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Productivity anywhere is the new nature of work


September 20, 2021

The nature of work for utilities has changed—as it has for many industries—and that change might be permanent. Earlier this summer I participated in a webinar with the Center for Energy Workforce Development (CEWD) to talk about the future of work for utility company employees.

We have done a lot of research into what the future of work might look like for utility companies. We found that, by meeting six fundamental human needs through work, companies—including utilities—can unlock their people’s full potential. Strengthening these “Net Better Off” elements can create meaningful, trusting relationships with employees and increase business performance.

Understanding workers’ differing mindsets

Accenture took a comprehensive look at the future of work and found that utilities workers have very different mindsets, ranging from disgruntled/pessimistic (about 20%) to optimistic/energized/thriving (40%), with the remainder best described as apathetic (12%) or ambivalent (28%). Hybrid workers are more likely to be thriving, while onsite workers are more likely to be disgruntled. Not surprisingly, 83% of those surveyed wanted to work in a hybrid environment (and 58% had been working in such an environment during the pandemic).

There are important factors that help keep workers productive and healthy at work. These include strong social relationships at work and onsite learning opportunities (such as apprenticeships, mentoring and digital skilling). Employees also need both leadership they can trust and a degree of autonomy in their job when onsite. Those working remotely also seek autonomy (although they say they are less reliant on their leaders to support them) but they also seek an agile organization. They draw energy from life enhancement and the freedom to pursue learning opportunities on their own time.

People who can be productive anywhere have greater personal and organizational resources than those who can’t be productive anywhere. On a personal basis, such employees often display positive mental health, a desire to participate in learning, and strong digital skills. They have a degree of autonomy on the job and have strong social bonds at work. They work for organizations described as agile, intelligent, and digitally mature, with supportive leadership.

Keep in mind, too, that there is a spectrum of work models that utilities can look at as they think about their approach to the workforce. These range from fully onsite to fully remote, with variations including company-driven set schedules, worker-driven set schedules and ad-hoc arrangements. In developing these models, utilities need to consider a range of factors such as operational continuity, workplace safety, ways of working, digital collaboration, hiring and retention and workplace culture. Balance is critical.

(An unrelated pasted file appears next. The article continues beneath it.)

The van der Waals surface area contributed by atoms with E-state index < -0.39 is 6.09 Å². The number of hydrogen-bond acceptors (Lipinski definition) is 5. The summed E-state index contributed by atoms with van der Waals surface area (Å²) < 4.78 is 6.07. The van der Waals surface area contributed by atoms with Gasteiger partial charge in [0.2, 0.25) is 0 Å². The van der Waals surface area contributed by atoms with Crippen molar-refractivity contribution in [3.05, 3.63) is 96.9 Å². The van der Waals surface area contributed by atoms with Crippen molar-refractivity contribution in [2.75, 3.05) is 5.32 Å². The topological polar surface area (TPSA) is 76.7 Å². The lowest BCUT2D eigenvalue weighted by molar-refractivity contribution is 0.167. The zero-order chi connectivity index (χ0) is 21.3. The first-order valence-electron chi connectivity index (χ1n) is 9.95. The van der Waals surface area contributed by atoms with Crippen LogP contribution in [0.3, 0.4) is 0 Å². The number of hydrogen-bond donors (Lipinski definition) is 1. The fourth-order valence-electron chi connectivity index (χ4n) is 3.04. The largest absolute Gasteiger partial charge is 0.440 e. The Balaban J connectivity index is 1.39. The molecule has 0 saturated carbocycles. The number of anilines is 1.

How utilities can support productivity anywhere

Utilities can do much more to make their employees happy and productive in remote, onsite or hybrid environments. Some initial key steps:

  • Accelerate modern HR policies. Utilities can develop strategies to ensure workers are net better off as they transition to new workspaces, teams and roles.
  • Design work around people. Utilities should respond to the needs of all types of employees to foster trust and confidence.
  • Build digital fluency. Digitally fluent utilities grow faster & are better placed to work. Such fluency can take place at all levels & design learning paths for many needs.
  • Lead with humanity. Leadership at all levels needs to ensure workers are net better off. This calls for a fast-fail culture of ongoing experimentation and improvement.

Overcoming barriers to a hybrid workforce

While a hybrid workforce may be happier and more productive, getting there presents challenges for utilities. For example, sustained remote working seems to affect workers’ mental health, leading to loss of purpose and motivation, anxiety, and isolation. Similarly, remote workers run the risk of missing opportunities for career progression, information and development. There may be issues for new entrants into the workforce, who need to build networks and interpersonal relationships. On a more technical level, companies are addressing issues such as tax and insurance risks, cybersecurity concerns and the infrastructure needed for remote work.

It is also important to consider the challenges for the workers supported by the hybrid workforce, such as line workers and plant employees. Include them as leaders in the design and implement new work models. Their psychological and physical safety is of utmost importance to utility operations.

Through new remote and hybrid work arrangements, “productivity anywhere” is helping increase workforce diversity and flexibility, enabling employees new ways to expand and grow their careers within utilities.

– MISSY HENRIKSEN, Executive Director – CEWD

There is no template that works for every organization. And what works now may not work next year, so flexibility is essential. Leadership developing a vision for the workforce is essential—incorporating employee input and feedback—and then securing alignment and buy-in throughout the enterprise. That is the key first step on a course to a hybrid workforce that gets the most out of human potential.

Contact me to learn more about developing new work models for a utilities hybrid workforce.

CEWD is a non-profit consortium of electric, natural gas, nuclear, and renewable energy companies and their associations. To learn more, visit them at


Liz Aguilar

Senior Manager – Strategy & Consulting, Talent & Organization